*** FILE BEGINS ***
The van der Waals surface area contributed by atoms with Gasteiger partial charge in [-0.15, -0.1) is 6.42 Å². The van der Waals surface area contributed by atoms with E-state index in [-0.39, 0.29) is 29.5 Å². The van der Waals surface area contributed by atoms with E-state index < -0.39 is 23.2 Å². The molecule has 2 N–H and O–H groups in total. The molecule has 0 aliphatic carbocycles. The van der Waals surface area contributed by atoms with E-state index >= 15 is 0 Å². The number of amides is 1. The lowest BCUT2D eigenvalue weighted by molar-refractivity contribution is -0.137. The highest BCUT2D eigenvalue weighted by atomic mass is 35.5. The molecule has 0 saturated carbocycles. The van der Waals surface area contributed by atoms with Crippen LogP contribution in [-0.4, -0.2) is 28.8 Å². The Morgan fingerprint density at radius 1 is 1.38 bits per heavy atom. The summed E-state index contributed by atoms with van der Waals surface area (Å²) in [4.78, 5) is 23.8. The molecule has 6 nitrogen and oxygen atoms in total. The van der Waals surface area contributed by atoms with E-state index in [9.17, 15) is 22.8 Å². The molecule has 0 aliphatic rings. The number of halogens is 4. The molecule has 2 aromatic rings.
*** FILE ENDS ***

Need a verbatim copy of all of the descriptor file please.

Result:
The van der Waals surface area contributed by atoms with Gasteiger partial charge in [-0.15, -0.1) is 6.42 Å². The van der Waals surface area contributed by atoms with E-state index in [-0.39, 0.29) is 29.5 Å². The van der Waals surface area contributed by atoms with E-state index < -0.39 is 23.2 Å². The molecule has 2 N–H and O–H groups in total. The molecule has 0 aliphatic carbocycles. The van der Waals surface area contributed by atoms with E-state index >= 15 is 0 Å². The number of amides is 1. The lowest BCUT2D eigenvalue weighted by molar-refractivity contribution is -0.137. The highest BCUT2D eigenvalue weighted by atomic mass is 35.5. The molecule has 0 saturated carbocycles. The van der Waals surface area contributed by atoms with Crippen LogP contribution in [-0.4, -0.2) is 28.8 Å². The Morgan fingerprint density at radius 1 is 1.38 bits per heavy atom. The summed E-state index contributed by atoms with van der Waals surface area (Å²) in [4.78, 5) is 23.8. The molecule has 6 nitrogen and oxygen atoms in total. The van der Waals surface area contributed by atoms with E-state index in [9.17, 15) is 22.8 Å². The molecule has 0 aliphatic rings. The number of halogens is 4. The molecule has 2 aromatic rings.